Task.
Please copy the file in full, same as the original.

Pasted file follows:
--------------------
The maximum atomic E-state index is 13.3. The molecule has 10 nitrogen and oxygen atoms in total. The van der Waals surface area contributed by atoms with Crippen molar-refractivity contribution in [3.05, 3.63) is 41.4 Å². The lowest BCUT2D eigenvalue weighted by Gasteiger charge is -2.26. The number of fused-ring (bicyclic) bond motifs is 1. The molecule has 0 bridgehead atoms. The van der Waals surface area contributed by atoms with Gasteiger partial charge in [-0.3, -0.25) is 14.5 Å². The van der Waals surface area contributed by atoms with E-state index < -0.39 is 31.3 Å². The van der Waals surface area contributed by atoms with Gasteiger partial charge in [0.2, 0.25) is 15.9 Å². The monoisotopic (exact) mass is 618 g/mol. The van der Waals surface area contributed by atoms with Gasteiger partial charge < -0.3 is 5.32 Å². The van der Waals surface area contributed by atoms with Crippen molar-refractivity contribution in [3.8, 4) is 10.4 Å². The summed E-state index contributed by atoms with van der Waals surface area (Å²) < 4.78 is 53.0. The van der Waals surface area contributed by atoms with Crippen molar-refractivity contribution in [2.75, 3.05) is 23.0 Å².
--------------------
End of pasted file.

The maximum atomic E-state index is 13.3. The molecule has 10 nitrogen and oxygen atoms in total. The van der Waals surface area contributed by atoms with Crippen molar-refractivity contribution in [3.05, 3.63) is 41.4 Å². The lowest BCUT2D eigenvalue weighted by Gasteiger charge is -2.26. The number of fused-ring (bicyclic) bond motifs is 1. The molecule has 0 bridgehead atoms. The van der Waals surface area contributed by atoms with Gasteiger partial charge in [-0.3, -0.25) is 14.5 Å². The van der Waals surface area contributed by atoms with E-state index < -0.39 is 31.3 Å². The van der Waals surface area contributed by atoms with Gasteiger partial charge in [0.2, 0.25) is 15.9 Å². The monoisotopic (exact) mass is 618 g/mol. The van der Waals surface area contributed by atoms with Gasteiger partial charge < -0.3 is 5.32 Å². The van der Waals surface area contributed by atoms with Crippen molar-refractivity contribution in [3.8, 4) is 10.4 Å². The summed E-state index contributed by atoms with van der Waals surface area (Å²) < 4.78 is 53.0. The van der Waals surface area contributed by atoms with Crippen molar-refractivity contribution in [2.75, 3.05) is 23.0 Å².